BACKGROUND: For acute myocardial infarction (AMI) without heart failure (HF), it is unclear if β-blockers are associated with reduced mortality.
OBJECTIVES: The goal of this study was to determine the association between β-blocker use and mortality in patients with AMI without HF or left ventricular systolic dysfunction (LVSD).
METHODS: This cohort study used national English and Welsh registry data from the Myocardial Ischaemia National Audit Project. A total of 179,810 survivors of hospitalization with AMI without HF or LVSD, between January 1, 2007, and June 30, 2013 (final follow-up: December 31, 2013), were assessed. Survival-time inverse probability weighting propensity scores and instrumental variable analyses were used to investigate the association between the use of β-blockers and 1-year mortality.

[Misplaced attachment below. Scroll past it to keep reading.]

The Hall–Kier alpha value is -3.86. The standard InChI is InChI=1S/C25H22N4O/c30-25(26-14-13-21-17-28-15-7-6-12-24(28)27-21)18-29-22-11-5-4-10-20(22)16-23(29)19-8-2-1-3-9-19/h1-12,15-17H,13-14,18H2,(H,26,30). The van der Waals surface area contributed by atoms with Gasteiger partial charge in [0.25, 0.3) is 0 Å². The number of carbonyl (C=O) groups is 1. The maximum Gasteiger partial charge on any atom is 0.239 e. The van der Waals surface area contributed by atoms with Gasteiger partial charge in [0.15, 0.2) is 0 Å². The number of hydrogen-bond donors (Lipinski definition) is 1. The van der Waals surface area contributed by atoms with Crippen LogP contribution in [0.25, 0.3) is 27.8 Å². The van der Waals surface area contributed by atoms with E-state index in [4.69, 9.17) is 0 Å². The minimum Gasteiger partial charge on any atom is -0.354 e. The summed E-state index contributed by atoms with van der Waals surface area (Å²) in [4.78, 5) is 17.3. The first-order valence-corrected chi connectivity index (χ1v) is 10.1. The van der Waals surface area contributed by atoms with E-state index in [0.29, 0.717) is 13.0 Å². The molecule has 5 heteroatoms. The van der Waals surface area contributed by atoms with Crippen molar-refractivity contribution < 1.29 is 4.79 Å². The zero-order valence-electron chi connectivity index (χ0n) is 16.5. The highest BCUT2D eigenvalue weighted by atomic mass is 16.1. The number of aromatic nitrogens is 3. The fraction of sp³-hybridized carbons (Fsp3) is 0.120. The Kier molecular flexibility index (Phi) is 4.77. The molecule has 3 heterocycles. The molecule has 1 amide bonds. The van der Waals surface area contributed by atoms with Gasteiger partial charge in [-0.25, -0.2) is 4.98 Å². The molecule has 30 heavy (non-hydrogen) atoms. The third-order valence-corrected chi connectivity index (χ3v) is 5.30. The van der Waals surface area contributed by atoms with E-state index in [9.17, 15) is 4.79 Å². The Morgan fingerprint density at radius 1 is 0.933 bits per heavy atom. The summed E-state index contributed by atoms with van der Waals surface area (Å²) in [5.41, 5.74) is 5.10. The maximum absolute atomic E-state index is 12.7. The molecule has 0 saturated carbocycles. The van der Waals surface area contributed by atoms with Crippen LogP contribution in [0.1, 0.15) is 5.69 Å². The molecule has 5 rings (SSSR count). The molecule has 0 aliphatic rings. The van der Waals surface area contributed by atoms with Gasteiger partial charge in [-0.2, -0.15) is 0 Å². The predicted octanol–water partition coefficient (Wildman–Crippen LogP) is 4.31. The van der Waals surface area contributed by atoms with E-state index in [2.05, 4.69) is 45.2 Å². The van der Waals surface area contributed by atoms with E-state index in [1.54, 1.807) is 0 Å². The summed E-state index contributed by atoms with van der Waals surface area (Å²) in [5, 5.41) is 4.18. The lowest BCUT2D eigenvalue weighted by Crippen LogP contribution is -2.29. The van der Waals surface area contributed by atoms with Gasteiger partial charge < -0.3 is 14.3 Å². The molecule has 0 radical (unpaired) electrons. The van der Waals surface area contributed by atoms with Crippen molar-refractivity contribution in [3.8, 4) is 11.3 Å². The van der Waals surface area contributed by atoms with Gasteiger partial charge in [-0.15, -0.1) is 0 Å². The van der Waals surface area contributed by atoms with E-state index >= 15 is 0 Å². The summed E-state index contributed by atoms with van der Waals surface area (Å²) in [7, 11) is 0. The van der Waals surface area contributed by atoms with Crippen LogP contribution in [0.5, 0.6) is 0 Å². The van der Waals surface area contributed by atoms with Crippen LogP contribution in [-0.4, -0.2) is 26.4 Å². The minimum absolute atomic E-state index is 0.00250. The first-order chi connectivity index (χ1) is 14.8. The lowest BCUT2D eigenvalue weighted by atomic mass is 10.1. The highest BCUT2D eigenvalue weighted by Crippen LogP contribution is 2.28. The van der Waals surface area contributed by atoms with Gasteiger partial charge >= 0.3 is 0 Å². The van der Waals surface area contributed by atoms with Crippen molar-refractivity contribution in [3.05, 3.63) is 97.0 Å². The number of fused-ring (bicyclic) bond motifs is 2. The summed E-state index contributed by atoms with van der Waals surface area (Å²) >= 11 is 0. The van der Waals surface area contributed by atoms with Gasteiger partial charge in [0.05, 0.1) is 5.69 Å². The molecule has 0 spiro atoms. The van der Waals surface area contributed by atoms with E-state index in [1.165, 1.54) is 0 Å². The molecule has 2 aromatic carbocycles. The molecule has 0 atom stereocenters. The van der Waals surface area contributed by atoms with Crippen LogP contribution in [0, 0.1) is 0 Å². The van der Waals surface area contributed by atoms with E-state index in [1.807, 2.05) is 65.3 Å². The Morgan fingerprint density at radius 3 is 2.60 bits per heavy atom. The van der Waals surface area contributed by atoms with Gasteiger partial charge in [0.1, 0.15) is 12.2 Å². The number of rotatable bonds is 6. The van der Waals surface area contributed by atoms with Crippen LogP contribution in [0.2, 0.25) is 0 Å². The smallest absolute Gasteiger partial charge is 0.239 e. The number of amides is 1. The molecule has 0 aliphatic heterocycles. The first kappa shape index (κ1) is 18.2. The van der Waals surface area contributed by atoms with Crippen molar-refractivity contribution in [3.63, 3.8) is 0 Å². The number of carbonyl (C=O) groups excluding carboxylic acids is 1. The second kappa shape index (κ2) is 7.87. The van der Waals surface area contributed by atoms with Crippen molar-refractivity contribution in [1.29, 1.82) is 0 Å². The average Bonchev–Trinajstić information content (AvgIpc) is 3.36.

RESULTS: Of 91,895 patients with ST-segment elevation myocardial infarction and 87,915 patients with non-ST-segment elevation myocardial infarction, 88,542 (96.4%) and 81,933 (93.2%) received β-blockers, respectively. For the entire cohort, with >163,772 person-years of observation, there were 9,373 deaths (5.2%). Unadjusted 1-year mortality was lower for patients who received β-blockers compared with those who did not (4.9% vs. 11.2%; p < 0.001). However, after weighting and adjustment, there was no significant difference in mortality between those with and without β-blocker use (average treatment effect [ATE] coefficient: 0.07; 95% confidence interval [CI]: -0.60 to 0.75; p = 0.827). Findings were similar for ST-segment elevation myocardial infarction (ATE coefficient: 0.30; 95% CI: -0.98 to 1.58; p = 0.637) and non-ST-segment elevation myocardial infarction (ATE coefficient: -0.07; 95% CI: -0.68 to 0.54; p = 0.819).
CONCLUSIONS: Among survivors of hospitalization with AMI who did not have HF or LVSD as recorded in the hospital, the use of β-blockers was not associated with a lower risk of death at any time point up to 1 year. (β-Blocker Use and Mortality in Hospital Survivors of Acute Myocardial Infarction Without Heart Failure; NCT02786654).
- Journal Article